Looking for ways to piss off your clients?
No? Oh, well. Here they are anyway:
#5: Use Lawyer-Speak
Whereinafter, you, the email reader of the first part, inform the recipient of said communication, hereinafter "recievee", henceforth that insofar as the incident of the day in question is involved, ...
Kill me now.
This is one of the things I just ... can't ... stand.
Lawyers, trying to sound like lawyers. Now, I'm going to assume you actually want to get more business (if you don't then please stop reading now, ‘cause you don't want to hear what I've got to say). If you want to get more business, ask yourself this. Is your client more likely to send all his referrals to:
a) Someone who says a bunch of confusing stuff in really obtuse ways, or
b) The person who seems like they understand 'em.
So start thinking about what your communication sounds like to NON lawyers, and go from there...
#4: Talk about YOU, YOU, YOU
Ever been on a date and you get stuck with the Talker? The one that’s all about “me, me, me”?
Same for clients.
When you pitch a client the first time, keep track of how much the conversation is about you, and how much about THEM. The more it's about the client, the higher the likelihood they're going to hire you. Talk about them, their problems, what they want to acheive, and you'll get the business. Talk about you, and how great you are, and ... not so much.
#3: Write a legal memo
Whether or not you violate #5, keep the legal memos to a minimum. Nobody likes them (other than the lawyer who charges a lot for them).
Net it out for the client. What do they need to care about, and why. What's going to happen, and what choices do they have. The "legal memo" complete with citations is a dinosaur.
#2: Don't Show Up on Time
This happened to me last year. I'd hired a lawyer, and he couldn't seem to be on time for calls. I'd call him, and it would go to voicemail. Then we'd reschedule, and he'd be late. I'd visit his office, and would sit in the waiting room for 15 minutes.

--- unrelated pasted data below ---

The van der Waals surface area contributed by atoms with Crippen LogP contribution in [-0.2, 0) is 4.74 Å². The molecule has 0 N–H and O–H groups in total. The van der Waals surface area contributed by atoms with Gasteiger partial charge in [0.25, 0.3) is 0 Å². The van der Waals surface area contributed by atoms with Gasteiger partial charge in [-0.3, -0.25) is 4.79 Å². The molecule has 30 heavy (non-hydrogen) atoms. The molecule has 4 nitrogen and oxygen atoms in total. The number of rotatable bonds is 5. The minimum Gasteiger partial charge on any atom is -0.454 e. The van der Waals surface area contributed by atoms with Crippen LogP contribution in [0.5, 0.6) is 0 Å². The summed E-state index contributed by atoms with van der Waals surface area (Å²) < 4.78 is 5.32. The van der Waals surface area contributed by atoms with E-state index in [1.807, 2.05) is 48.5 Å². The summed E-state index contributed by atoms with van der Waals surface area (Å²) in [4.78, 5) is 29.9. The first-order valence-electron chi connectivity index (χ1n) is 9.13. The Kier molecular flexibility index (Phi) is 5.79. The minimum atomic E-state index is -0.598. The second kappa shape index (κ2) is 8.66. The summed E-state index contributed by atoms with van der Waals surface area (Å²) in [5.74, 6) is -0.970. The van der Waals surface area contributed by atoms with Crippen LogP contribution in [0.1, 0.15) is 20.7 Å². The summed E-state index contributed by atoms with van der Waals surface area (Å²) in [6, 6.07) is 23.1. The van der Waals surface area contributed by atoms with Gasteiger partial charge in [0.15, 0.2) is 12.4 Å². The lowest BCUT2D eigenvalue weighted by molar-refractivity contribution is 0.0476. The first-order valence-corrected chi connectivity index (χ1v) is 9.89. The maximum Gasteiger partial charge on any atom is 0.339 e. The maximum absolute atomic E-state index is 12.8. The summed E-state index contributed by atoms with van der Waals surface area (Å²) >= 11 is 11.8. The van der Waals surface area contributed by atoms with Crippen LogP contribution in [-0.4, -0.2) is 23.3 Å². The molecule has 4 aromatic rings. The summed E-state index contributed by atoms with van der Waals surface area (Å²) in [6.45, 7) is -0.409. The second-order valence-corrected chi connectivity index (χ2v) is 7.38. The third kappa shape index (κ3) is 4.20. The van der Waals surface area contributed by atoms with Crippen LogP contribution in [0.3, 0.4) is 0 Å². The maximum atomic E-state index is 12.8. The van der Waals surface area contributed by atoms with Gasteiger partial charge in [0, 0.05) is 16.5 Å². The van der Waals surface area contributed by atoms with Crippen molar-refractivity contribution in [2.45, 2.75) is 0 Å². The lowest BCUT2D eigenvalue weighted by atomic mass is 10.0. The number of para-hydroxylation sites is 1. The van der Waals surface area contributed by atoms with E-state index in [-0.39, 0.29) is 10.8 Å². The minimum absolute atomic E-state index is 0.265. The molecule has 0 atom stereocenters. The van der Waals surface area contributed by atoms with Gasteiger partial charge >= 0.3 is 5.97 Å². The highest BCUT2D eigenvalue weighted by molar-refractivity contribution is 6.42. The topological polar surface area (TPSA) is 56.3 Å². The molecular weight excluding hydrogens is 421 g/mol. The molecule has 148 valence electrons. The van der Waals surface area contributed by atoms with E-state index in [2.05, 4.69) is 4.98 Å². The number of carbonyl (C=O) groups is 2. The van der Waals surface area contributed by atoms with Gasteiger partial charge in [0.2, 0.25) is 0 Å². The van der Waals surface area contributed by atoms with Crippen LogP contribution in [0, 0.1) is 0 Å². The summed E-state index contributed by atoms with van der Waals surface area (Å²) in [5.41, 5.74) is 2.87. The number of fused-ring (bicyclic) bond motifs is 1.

This isn't just common courtesy. Being late telegraphs that you can't manage your time. And if you can't manage something as simple as an appointment, what kind of trust does it instill in the client?
Yes, there are emergencies. But that better be the exception, not the norm. If you're chronically late, trust me, you're losing referral business because of it.
#1: You Don't have a How to Work With Me guide
I bet this one confused ya, didn't it?
Confuses most everyone. It's also a super ninja client satisfaction tool. You see, most clients aren't sophisticated consumers of legal services. Even if they've hired lawyers before, they have only the tinyest idea what we do, and how.
And that causes heartburn. They're worried about what'll happen. They don't understand why, or when. They're scared about what the bill will be.
The more you reduce their anxiety, the better your client relationships will be (and the more referrals you'll get down the road). So do this: write a "how to work with me" guide. Doesn't have to be fancy. Just tell a client what they can expect, how to best communicate with you, etc.
Just the act of having that kind of guide, even if half the clients never read it, is a major win.
So … Have you pissed off a client today?